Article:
Sports Law Roundup – 3/24/2017

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I used to write the sports technology roundup at TechGraphs, an internet website that died, and now I am writing the sports law roundup at ALDLAND, an internet website.

Here are the top sports-related legal stories from the past week:

  • Penn State child abuse: The criminal trial of former Penn State University President Graham Spanier began this week. Earlier this year, a court ruled that three former PSU administrators would face criminal charges stemming from the Jerry Sandusky sexual assault scandal inside the university’s football program. Last week, two of the three defendants– former PSU vice president Gary Schultz and former athletic director Tim Curley– pleaded guilty to one count each of endangering the welfare of children, leaving Spanier as the sole defendant, facing charges of child endangerment and conspiracy. Spanier has maintained his innocence ever since 2012, when he was charged, but prosecutors presented testimony from Schultz and Curley they hope will undermine that position. The prosecution concluded its case on Wednesday, and, after the defense rested on Thursday morning without calling any witnesses, the case went to the jury that afternoon. The jury deliberated for nearly seven hours yesterday afternoon without reaching a verdict. Those deliberations remain ongoing as of the publication time of this post.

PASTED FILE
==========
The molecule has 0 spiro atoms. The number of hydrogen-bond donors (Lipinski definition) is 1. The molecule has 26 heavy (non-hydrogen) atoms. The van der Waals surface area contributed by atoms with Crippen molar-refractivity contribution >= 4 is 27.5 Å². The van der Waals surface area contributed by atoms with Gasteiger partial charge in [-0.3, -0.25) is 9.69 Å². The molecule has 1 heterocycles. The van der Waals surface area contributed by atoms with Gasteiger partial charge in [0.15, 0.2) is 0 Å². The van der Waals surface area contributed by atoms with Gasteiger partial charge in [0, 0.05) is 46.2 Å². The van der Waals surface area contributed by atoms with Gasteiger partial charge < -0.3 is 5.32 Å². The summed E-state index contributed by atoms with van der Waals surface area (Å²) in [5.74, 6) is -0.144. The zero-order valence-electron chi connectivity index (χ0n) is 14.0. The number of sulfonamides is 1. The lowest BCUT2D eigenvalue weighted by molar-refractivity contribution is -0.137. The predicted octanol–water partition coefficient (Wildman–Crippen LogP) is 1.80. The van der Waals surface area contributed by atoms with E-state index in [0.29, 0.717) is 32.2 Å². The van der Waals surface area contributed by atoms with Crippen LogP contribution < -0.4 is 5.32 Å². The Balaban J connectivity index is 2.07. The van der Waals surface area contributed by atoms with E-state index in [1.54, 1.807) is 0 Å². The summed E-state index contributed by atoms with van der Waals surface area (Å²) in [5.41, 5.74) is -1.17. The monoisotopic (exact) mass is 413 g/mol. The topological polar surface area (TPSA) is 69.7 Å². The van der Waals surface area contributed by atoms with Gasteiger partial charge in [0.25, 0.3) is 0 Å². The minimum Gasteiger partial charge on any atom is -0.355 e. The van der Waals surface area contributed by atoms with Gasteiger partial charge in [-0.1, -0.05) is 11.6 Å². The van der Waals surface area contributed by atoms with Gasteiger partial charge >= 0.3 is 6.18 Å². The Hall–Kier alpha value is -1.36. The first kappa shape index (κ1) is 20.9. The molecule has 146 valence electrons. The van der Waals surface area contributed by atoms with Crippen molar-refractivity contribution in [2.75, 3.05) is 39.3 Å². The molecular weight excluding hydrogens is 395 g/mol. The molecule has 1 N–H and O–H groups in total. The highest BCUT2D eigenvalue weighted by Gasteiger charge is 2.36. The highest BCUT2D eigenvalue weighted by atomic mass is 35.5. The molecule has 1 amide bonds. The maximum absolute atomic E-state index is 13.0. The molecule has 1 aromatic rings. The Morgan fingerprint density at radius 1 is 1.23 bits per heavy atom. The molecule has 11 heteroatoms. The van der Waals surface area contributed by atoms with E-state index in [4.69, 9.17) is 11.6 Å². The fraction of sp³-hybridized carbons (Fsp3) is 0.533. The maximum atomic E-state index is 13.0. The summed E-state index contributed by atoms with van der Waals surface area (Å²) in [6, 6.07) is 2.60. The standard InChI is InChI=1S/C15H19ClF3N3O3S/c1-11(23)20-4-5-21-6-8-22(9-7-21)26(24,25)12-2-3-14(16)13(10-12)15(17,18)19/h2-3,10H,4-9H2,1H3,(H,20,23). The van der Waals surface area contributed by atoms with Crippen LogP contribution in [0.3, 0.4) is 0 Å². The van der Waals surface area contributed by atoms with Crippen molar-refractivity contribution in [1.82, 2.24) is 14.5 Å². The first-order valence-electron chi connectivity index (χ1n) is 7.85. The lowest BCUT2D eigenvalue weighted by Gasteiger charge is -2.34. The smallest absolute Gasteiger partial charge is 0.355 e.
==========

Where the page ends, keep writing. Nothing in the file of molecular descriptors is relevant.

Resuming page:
• Minor League Baseball wages: Earlier this month, a California trial judge handed a significant victory to minor-league baseball players suing MLB for higher wages and overtime pay when he granted their request for class certification. The defendants (which also include the Kansas City Royals, Miami Marlins, and San Francisco Giants) now have requested permission to immediately appeal that ruling. Because trial judges’ decisions on class certification usually, as a practical matter, are outcome-determinative, parties opposing those rulings have a large incentive to appeal them right away. Recent statistical research suggests that there is a relatively good chance the court will allow an immediate appeal of the sort the defendants in this case have requested.

Sports court is in recess.

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One thought on “Sports Law Roundup – 3/24/2017

  1. Pingback: Sports Law Roundup – 5/5/2017 | ALDLAND

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